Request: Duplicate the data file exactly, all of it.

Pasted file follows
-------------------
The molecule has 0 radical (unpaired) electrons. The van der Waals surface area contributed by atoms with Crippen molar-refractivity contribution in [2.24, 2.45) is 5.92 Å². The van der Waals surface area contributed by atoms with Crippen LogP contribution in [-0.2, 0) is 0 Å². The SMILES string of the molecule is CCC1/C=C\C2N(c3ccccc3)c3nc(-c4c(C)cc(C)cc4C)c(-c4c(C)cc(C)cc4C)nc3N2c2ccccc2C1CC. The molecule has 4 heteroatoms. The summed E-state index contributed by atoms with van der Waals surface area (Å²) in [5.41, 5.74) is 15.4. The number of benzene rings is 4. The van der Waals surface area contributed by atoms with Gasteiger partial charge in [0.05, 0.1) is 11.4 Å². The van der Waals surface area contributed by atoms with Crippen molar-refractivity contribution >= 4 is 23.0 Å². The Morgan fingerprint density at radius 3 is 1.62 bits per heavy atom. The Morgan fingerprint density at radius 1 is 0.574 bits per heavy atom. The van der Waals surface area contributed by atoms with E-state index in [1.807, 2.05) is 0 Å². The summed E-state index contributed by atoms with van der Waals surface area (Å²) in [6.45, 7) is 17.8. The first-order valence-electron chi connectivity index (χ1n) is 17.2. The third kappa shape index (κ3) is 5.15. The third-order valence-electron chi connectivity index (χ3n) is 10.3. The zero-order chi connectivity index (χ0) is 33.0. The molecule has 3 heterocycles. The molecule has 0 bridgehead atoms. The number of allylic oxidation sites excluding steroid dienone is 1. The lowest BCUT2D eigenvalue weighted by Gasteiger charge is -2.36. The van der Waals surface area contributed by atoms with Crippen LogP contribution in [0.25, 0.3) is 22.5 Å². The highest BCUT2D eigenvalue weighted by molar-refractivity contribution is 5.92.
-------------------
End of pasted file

The molecule has 0 radical (unpaired) electrons. The van der Waals surface area contributed by atoms with Crippen molar-refractivity contribution in [2.24, 2.45) is 5.92 Å². The van der Waals surface area contributed by atoms with Crippen LogP contribution in [-0.2, 0) is 0 Å². The SMILES string of the molecule is CCC1/C=C\C2N(c3ccccc3)c3nc(-c4c(C)cc(C)cc4C)c(-c4c(C)cc(C)cc4C)nc3N2c2ccccc2C1CC. The molecule has 4 heteroatoms. The summed E-state index contributed by atoms with van der Waals surface area (Å²) in [5.41, 5.74) is 15.4. The number of benzene rings is 4. The van der Waals surface area contributed by atoms with Gasteiger partial charge in [0.05, 0.1) is 11.4 Å². The van der Waals surface area contributed by atoms with Crippen molar-refractivity contribution >= 4 is 23.0 Å². The Morgan fingerprint density at radius 3 is 1.62 bits per heavy atom. The Morgan fingerprint density at radius 1 is 0.574 bits per heavy atom. The van der Waals surface area contributed by atoms with E-state index in [1.807, 2.05) is 0 Å². The summed E-state index contributed by atoms with van der Waals surface area (Å²) in [6.45, 7) is 17.8. The first-order valence-electron chi connectivity index (χ1n) is 17.2. The third kappa shape index (κ3) is 5.15. The third-order valence-electron chi connectivity index (χ3n) is 10.3. The zero-order chi connectivity index (χ0) is 33.0. The molecule has 3 heterocycles. The molecule has 0 bridgehead atoms. The number of allylic oxidation sites excluding steroid dienone is 1. The lowest BCUT2D eigenvalue weighted by Gasteiger charge is -2.36. The van der Waals surface area contributed by atoms with Crippen LogP contribution in [0.25, 0.3) is 22.5 Å². The highest BCUT2D eigenvalue weighted by molar-refractivity contribution is 5.92.